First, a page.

Balakote is flanked Indian Army posts. Close behind them lie Pakistan Army posts. The village is inevitably in the line of fire from Pakistani posts. Adding to the worry of residents here are announcements made over loudspeakers from the Pakistani side, warning of “retaliation”.

Fayaz Ahmad, a retired soldier and resident of Balakote said that the announcements were made on Saturday and Sunday. “They said that India has killed many of our soldiers, we will take revenge for it after we bury our dead today. People are advised to take safety precautions,” he recounted. The announcements were heard in at least two villages, he added.

In the days before the announcement, there had been “behisaab [uncountable]” incidents of shelling and firing, said 25-year-old Naseer Ahmad, another Balakote resident. “All one could hear was the sound of bullets hitting tin or bombs exploding. The firing continued from morning till evening. We could see smoke from the hills around us,” he said. “We are stressed. We don’t know what will happen, when it will stop.”

The village is largely deserted, save for a few families.

The government school in Uri has been turned into a relief camp.

At the camps

At the relief camp in the Uri government girls’ school, more than a dozen families live in a single classroom emptied of furniture. Blankets cover the floors. Women huddle together in the classrooms while children run amok in the school grounds. The district administration has been providing them with food and medical staff are posted at the school.

Unlike the border residents of Jammu, who have been shuttling between camp and village for years now, residents in the Uri sector are new to such displacements. Many said it was the first time they had migrated from their villages.

Fayaz Ahmad, an army porter, said his wife, his seven children and he had had a narrow escape. A bomb destroyed his two-storeyed house in Silikote village on February 22, just minutes after they had left it. “We brought with us only the clothes that we are wearing,” Ahmed said. “All our valuables and documents, my children’s school certificates and books got burned with my house. We have nothing left.”

As Ahmad’s house rose up in flames, his neighbour, Mohammad Sidiq, and his family also fled in panic. Sidiq later found out that his house, too, had been damaged in the shelling. “Only the frame of the building is left intact, the walls have been cracked and damaged,” he said. The village of Silikote, both said, had largely been emptied of its residents.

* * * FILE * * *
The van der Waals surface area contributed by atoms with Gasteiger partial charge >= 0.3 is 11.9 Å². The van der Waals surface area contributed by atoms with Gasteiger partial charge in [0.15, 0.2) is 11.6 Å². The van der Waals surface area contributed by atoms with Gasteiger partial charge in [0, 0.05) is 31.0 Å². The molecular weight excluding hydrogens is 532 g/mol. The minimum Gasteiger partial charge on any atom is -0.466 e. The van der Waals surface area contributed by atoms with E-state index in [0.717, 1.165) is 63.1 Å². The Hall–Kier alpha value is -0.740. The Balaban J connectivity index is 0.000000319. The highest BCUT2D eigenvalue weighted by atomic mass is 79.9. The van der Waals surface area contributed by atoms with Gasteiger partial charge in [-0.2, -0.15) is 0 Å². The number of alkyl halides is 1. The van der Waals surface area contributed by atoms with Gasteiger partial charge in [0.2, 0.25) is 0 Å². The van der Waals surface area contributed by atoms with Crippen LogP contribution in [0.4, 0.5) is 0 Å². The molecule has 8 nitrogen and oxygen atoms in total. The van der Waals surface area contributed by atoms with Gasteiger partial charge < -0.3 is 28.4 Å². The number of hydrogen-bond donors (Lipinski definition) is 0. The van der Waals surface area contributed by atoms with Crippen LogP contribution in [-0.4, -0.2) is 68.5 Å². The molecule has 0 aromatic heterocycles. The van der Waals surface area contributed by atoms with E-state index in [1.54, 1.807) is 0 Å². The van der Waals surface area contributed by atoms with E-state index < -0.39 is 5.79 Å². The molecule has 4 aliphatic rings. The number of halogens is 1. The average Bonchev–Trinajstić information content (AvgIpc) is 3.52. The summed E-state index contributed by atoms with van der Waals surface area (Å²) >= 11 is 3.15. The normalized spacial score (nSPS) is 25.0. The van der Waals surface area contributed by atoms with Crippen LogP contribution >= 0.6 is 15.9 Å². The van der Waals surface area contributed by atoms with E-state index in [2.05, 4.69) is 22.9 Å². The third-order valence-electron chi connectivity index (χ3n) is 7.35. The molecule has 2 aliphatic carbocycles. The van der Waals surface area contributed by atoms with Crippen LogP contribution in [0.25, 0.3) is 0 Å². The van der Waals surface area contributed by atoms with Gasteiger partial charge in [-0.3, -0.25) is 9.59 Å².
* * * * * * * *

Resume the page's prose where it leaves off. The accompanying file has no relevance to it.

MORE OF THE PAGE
Fifty-year-old Mohammad Yaqub fled his home in Balakote village on February 22, when bullets from Pakistan Army posts tore through the tin roof of his house and landed inside, missing his 13-year-old daughter by a mere few inches. Against all odds, Yaqub and his family trekked several kilometres to the relief camp. The firing and shelling, he said, lasted for more than nine hours. “A single tin sheet of the roof bears 50 holes,” he said.

In 2001, Yaqub was injured by splinters from a shell that exploded close to him but he had not felt the need to move then. This time, he said, Pakistani shelling was “completely different” and not limited to targeting Indian Army posts. “We haven’t seen such terror before. Earlier they (the Pakistan Army) would target (Indian) army posts but this time our homes are being targeted,” he said.

A large number of the border residents here are manual labourers; many are porters with the Indian Army. At the camps, there is no work and border residents seek permanent rehabilitation in safer areas. “Our lives and children are not safe,” said Yaqub. “India and Pakistan have been fighting each other for 70 years. Either the issue should be resolved, merge the other side (of the LoC) with this side or give us, border people, a safe place to live in.”

“Our villages have been under fire for long. This will be over in 10 days but may start again, as has been the case in the last 70 years,” said 55-year-old Ahmed Jan, a resident of Silikote. “We should be given small lands elsewhere. We can’t live there [in the border areas] anymore.”

All photographs by Rayan Naqash.